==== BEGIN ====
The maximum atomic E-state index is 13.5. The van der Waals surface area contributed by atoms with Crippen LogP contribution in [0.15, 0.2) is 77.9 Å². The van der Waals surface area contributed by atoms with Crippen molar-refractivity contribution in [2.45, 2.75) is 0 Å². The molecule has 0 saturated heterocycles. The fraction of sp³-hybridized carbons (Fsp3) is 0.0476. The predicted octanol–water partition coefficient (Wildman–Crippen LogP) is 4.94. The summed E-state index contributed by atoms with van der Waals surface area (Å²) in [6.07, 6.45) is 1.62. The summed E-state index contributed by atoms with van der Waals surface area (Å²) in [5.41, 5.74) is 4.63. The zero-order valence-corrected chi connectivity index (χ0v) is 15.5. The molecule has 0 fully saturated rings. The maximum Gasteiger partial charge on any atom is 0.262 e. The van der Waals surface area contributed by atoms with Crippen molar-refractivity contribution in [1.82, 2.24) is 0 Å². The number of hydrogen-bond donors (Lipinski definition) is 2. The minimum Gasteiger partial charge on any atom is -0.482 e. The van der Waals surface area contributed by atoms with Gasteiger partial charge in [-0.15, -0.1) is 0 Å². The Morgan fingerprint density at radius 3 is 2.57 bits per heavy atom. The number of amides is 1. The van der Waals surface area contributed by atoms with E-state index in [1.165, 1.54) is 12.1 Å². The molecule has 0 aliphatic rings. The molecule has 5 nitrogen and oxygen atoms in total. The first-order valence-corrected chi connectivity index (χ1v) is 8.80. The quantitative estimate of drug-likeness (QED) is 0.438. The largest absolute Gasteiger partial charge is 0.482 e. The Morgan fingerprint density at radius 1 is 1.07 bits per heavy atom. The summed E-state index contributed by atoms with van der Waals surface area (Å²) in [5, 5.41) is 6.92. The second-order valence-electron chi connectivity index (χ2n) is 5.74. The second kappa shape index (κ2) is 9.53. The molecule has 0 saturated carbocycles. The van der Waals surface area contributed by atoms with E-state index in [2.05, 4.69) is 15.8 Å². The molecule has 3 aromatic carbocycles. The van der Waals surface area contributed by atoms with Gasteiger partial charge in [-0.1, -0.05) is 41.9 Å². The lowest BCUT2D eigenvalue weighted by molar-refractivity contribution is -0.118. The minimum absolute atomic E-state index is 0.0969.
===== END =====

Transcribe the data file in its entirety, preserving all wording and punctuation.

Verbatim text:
The maximum atomic E-state index is 13.5. The van der Waals surface area contributed by atoms with Crippen LogP contribution in [0.15, 0.2) is 77.9 Å². The van der Waals surface area contributed by atoms with Crippen molar-refractivity contribution in [2.45, 2.75) is 0 Å². The molecule has 0 saturated heterocycles. The fraction of sp³-hybridized carbons (Fsp3) is 0.0476. The predicted octanol–water partition coefficient (Wildman–Crippen LogP) is 4.94. The summed E-state index contributed by atoms with van der Waals surface area (Å²) in [6.07, 6.45) is 1.62. The summed E-state index contributed by atoms with van der Waals surface area (Å²) in [5.41, 5.74) is 4.63. The zero-order valence-corrected chi connectivity index (χ0v) is 15.5. The molecule has 0 fully saturated rings. The maximum Gasteiger partial charge on any atom is 0.262 e. The van der Waals surface area contributed by atoms with Crippen molar-refractivity contribution in [1.82, 2.24) is 0 Å². The number of hydrogen-bond donors (Lipinski definition) is 2. The minimum Gasteiger partial charge on any atom is -0.482 e. The van der Waals surface area contributed by atoms with Gasteiger partial charge in [-0.15, -0.1) is 0 Å². The Morgan fingerprint density at radius 3 is 2.57 bits per heavy atom. The number of amides is 1. The van der Waals surface area contributed by atoms with E-state index in [1.165, 1.54) is 12.1 Å². The molecule has 0 aliphatic rings. The molecule has 5 nitrogen and oxygen atoms in total. The first-order valence-corrected chi connectivity index (χ1v) is 8.80. The quantitative estimate of drug-likeness (QED) is 0.438. The largest absolute Gasteiger partial charge is 0.482 e. The Morgan fingerprint density at radius 1 is 1.07 bits per heavy atom. The summed E-state index contributed by atoms with van der Waals surface area (Å²) in [5, 5.41) is 6.92. The second-order valence-electron chi connectivity index (χ2n) is 5.74. The second kappa shape index (κ2) is 9.53. The molecule has 0 saturated carbocycles. The van der Waals surface area contributed by atoms with E-state index in [2.05, 4.69) is 15.8 Å². The molecule has 3 aromatic carbocycles. The van der Waals surface area contributed by atoms with Gasteiger partial charge in [-0.1, -0.05) is 41.9 Å². The lowest BCUT2D eigenvalue weighted by molar-refractivity contribution is -0.118. The minimum absolute atomic E-state index is 0.0969.